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The Thing You Might Be Wondering

Lately I’ve been writing about a lot of home improvement projects. The blackout shades. The garage renovation that we just started. All day today I’ve been working on tricking out our side yard so it can function as a storage space for our bikes, tools, and such (since we’ll have less storage space in the garage once it’s finished). I’m also in the process of putting together a plan to fix up our pool and the surrounding area, which is starting to show some serious wear.

The question I’d imagine might be on your mind:

…How in the world am I paying for all this (short of having come into some heretofore unknown inheritance)? Excellent question. Let me explain.

A month or two ago, my friend Erin and I were talking about all the renovations she’s been doing lately, and finally I had to ask her that very same question. Had she…sold off…stock? Or something? (I’m aware that asking a friend about a money-related subject is not something everyone feels comfortable doing, but my friends and I talk about our finances frequently; to me, it’s always seemed healthy and positive and mostly just super, super helpful.)

“Nope!” she said, “I got a home equity line of credit.”

OK, so as a homeowner for going on six years now, I should probably have known what this is. I did have a vague idea, but it sounded like something that one probably shouldn’t do, like opening up several credit cards just to move massive amounts of debt between them. But you know what a home equity line of credit actually is?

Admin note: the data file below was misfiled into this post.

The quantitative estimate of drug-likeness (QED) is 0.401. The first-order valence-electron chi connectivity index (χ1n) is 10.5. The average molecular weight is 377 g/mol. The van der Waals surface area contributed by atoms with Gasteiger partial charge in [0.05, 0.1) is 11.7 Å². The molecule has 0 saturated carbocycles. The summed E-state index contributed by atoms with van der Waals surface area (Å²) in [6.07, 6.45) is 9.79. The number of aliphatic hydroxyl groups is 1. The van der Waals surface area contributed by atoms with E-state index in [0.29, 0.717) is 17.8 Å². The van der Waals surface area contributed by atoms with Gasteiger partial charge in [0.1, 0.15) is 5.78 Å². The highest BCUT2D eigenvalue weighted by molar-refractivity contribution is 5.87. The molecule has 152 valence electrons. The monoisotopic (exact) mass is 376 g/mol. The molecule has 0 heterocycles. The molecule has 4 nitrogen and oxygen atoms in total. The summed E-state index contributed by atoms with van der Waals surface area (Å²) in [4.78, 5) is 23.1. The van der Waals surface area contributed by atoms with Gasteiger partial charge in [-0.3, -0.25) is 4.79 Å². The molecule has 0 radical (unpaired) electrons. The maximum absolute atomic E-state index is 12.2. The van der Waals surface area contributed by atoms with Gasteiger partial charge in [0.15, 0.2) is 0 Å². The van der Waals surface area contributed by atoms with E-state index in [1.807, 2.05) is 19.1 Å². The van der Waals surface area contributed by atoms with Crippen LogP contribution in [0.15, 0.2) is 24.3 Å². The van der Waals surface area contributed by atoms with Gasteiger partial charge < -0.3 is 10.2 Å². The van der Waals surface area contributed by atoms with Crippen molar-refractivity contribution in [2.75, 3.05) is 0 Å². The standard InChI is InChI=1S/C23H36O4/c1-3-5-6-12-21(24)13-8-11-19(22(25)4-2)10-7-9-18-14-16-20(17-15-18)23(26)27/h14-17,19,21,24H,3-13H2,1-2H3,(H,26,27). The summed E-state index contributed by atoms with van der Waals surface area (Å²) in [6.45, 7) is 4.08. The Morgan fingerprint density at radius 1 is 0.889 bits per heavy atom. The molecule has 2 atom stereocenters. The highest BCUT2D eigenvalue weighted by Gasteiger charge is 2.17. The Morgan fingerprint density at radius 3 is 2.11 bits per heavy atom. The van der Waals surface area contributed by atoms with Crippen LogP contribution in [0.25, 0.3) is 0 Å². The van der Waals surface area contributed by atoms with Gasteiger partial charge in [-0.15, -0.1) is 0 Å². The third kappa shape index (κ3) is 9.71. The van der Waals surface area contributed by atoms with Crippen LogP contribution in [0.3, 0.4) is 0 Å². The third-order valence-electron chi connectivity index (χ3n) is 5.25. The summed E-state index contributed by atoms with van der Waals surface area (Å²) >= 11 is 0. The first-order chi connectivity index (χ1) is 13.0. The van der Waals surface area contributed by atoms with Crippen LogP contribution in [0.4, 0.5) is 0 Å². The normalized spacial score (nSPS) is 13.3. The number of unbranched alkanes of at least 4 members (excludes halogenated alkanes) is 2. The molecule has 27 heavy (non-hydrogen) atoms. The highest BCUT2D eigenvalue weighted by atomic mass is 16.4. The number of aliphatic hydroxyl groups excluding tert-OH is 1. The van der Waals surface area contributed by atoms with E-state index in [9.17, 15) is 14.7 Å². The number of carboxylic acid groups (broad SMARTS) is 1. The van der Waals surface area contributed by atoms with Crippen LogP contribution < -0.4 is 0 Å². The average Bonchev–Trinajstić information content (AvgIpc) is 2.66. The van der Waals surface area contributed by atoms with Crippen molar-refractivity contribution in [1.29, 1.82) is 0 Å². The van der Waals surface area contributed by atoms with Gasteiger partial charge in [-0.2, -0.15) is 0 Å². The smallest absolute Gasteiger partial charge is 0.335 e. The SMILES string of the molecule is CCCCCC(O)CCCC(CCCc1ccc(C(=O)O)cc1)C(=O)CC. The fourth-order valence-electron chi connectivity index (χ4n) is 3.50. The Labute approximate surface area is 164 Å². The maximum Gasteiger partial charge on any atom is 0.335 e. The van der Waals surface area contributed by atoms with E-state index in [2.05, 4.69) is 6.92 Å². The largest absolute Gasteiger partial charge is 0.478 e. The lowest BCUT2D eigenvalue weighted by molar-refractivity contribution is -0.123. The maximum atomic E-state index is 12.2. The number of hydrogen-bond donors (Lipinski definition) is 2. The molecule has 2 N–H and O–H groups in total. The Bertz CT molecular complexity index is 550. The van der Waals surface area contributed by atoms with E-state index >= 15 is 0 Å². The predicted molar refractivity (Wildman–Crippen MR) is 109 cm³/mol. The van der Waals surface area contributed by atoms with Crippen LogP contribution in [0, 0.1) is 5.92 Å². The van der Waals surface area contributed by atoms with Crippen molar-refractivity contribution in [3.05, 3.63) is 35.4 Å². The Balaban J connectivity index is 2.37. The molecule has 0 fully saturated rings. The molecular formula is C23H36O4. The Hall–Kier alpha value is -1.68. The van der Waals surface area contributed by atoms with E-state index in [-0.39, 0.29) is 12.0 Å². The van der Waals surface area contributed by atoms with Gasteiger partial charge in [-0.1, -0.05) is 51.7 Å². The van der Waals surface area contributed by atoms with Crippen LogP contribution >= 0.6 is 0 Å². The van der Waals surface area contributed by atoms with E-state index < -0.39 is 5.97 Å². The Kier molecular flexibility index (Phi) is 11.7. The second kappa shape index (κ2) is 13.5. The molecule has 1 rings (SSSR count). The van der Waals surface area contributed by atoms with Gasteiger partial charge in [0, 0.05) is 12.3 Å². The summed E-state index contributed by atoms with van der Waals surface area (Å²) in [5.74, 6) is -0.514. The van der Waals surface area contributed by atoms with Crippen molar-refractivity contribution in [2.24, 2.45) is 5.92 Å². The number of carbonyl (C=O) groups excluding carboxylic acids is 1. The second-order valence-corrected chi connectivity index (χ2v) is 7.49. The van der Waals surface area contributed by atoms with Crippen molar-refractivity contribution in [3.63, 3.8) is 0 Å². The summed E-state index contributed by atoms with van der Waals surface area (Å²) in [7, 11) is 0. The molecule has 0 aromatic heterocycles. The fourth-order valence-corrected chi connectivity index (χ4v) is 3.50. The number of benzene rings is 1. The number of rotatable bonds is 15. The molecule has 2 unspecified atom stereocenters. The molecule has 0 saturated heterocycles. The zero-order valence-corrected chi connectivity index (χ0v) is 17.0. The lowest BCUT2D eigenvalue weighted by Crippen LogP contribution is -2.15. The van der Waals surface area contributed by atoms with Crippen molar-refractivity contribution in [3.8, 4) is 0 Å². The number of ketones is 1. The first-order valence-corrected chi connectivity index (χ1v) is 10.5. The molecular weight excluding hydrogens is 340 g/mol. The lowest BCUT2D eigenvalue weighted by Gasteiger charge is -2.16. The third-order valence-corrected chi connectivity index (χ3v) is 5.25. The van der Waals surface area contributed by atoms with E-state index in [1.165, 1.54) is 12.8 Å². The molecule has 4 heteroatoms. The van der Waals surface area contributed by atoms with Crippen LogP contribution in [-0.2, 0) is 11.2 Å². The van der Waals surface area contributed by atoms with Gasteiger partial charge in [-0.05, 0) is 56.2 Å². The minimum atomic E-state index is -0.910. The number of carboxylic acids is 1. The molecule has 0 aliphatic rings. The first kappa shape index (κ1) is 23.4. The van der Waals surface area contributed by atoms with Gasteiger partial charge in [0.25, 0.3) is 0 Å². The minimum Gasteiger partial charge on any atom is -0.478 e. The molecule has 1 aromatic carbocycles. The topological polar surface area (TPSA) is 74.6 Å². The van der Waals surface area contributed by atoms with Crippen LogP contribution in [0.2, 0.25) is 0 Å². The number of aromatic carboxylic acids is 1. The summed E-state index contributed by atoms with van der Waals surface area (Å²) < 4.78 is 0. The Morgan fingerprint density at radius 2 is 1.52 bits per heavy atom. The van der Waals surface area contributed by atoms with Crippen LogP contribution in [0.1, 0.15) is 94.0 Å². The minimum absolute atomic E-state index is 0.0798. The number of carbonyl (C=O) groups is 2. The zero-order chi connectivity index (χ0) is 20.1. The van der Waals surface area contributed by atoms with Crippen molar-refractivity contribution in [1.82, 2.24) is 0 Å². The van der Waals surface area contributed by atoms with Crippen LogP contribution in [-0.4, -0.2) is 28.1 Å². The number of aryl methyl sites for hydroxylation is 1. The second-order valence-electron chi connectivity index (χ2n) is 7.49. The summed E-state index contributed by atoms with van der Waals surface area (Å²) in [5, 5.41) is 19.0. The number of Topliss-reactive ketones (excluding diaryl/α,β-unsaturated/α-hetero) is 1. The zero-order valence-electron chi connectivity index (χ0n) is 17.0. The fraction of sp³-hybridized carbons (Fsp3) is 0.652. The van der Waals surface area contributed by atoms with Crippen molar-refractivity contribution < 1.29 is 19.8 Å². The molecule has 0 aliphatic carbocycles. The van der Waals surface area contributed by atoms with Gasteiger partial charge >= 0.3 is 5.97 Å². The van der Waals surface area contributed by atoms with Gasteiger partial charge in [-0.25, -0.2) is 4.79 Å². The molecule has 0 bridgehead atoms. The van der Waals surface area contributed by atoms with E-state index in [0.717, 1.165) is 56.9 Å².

The way people pay for home renovations.

With the caveat that I’m obviously not an expert on this subject, and am just trying to explain them in the simplest possible terms (because that’s what would have been helpful for me), let me break down how this works:

When you buy a house, you generally take out a loan from a bank. Say you bought a house for $500,000, and had $20,000 to put down in cash. That means you have a $480,000 loan from the bank. Each month, your mortgage payment is some combination of principal, interest, taxes, and insurance, so over time what that means is that your principal payment slowly goes down.

Let’s say that now it’s a couple of years later, and you’ve paid down your principal to $450,000. Let’s also say that a Zillow search revealed that your home is now worth $550,000. That means that you have $100,000 in equity. It also means that assuming you income-qualify (meaning assuming you make enough money that the lender feels confident that you’ll be able to repay the loan) and assuming that you’re in a stable real estate market, you can qualify for a loan of up to 80-85% of that $100,000 in equity (lenders typically require a buffer to accommodate market fluctuations, so they won’t give you the full value of your equity).

Depending on the interest rate that you secure for your line of credit, a $100,000 loan could result in payments in the range of $600/month. And you don’t have to use your entire line – you could theoretically use $30,000, and have a base payment as low as $180/month. Now, that’s just the base payment, and you’d want to pay as much more per month as your budget can accommodate, but let’s say you decide to pay $300/month instead of $180/month so that you pay down your equity? That still seems like an awfully good use of funds, if your budget can accommodate it…especially given that home improvements in turn increase your home’s value, so this is a process that you can theoretically repeat every few years.